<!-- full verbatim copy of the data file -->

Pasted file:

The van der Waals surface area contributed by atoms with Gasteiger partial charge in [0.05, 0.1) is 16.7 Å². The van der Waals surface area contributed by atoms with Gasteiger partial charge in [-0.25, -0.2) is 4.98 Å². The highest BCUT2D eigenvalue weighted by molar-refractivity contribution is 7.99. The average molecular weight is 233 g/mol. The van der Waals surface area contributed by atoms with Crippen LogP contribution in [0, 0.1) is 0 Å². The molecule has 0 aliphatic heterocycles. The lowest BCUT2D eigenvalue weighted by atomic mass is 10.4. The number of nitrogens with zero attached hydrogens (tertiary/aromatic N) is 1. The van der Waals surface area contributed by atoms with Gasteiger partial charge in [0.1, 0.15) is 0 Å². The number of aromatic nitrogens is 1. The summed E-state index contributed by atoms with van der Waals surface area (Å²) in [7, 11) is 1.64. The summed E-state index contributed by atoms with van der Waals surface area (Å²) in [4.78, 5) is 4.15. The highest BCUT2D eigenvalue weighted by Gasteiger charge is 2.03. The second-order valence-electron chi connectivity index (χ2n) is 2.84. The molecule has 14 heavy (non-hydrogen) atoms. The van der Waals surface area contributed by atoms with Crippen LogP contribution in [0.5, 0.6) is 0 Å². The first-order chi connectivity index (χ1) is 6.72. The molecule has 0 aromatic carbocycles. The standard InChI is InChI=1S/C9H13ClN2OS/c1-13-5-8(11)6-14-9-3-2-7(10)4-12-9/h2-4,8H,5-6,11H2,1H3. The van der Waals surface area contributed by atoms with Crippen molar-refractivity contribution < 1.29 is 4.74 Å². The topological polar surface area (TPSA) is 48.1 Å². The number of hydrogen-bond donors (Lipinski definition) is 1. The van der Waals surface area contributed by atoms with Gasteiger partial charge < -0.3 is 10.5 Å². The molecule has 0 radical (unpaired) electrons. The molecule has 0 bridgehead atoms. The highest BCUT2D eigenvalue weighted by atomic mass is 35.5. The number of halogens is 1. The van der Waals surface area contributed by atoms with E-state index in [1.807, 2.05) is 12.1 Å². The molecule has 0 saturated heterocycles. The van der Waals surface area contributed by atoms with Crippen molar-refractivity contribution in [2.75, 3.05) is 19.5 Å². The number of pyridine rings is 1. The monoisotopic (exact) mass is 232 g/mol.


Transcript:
The van der Waals surface area contributed by atoms with Gasteiger partial charge in [0.05, 0.1) is 16.7 Å². The van der Waals surface area contributed by atoms with Gasteiger partial charge in [-0.25, -0.2) is 4.98 Å². The highest BCUT2D eigenvalue weighted by molar-refractivity contribution is 7.99. The average molecular weight is 233 g/mol. The van der Waals surface area contributed by atoms with Crippen LogP contribution in [0, 0.1) is 0 Å². The molecule has 0 aliphatic heterocycles. The lowest BCUT2D eigenvalue weighted by atomic mass is 10.4. The number of nitrogens with zero attached hydrogens (tertiary/aromatic N) is 1. The van der Waals surface area contributed by atoms with Gasteiger partial charge in [0.1, 0.15) is 0 Å². The number of aromatic nitrogens is 1. The summed E-state index contributed by atoms with van der Waals surface area (Å²) in [7, 11) is 1.64. The summed E-state index contributed by atoms with van der Waals surface area (Å²) in [4.78, 5) is 4.15. The highest BCUT2D eigenvalue weighted by Gasteiger charge is 2.03. The second-order valence-electron chi connectivity index (χ2n) is 2.84. The molecule has 14 heavy (non-hydrogen) atoms. The van der Waals surface area contributed by atoms with Crippen LogP contribution in [0.5, 0.6) is 0 Å². The first-order chi connectivity index (χ1) is 6.72. The molecule has 0 aromatic carbocycles. The standard InChI is InChI=1S/C9H13ClN2OS/c1-13-5-8(11)6-14-9-3-2-7(10)4-12-9/h2-4,8H,5-6,11H2,1H3. The van der Waals surface area contributed by atoms with Crippen molar-refractivity contribution < 1.29 is 4.74 Å². The topological polar surface area (TPSA) is 48.1 Å². The number of hydrogen-bond donors (Lipinski definition) is 1. The van der Waals surface area contributed by atoms with Gasteiger partial charge < -0.3 is 10.5 Å². The molecule has 0 radical (unpaired) electrons. The molecule has 0 bridgehead atoms. The highest BCUT2D eigenvalue weighted by atomic mass is 35.5. The number of halogens is 1. The van der Waals surface area contributed by atoms with E-state index in [1.807, 2.05) is 12.1 Å². The molecule has 0 saturated heterocycles. The van der Waals surface area contributed by atoms with Crippen molar-refractivity contribution in [2.75, 3.05) is 19.5 Å². The number of pyridine rings is 1. The monoisotopic (exact) mass is 232 g/mol.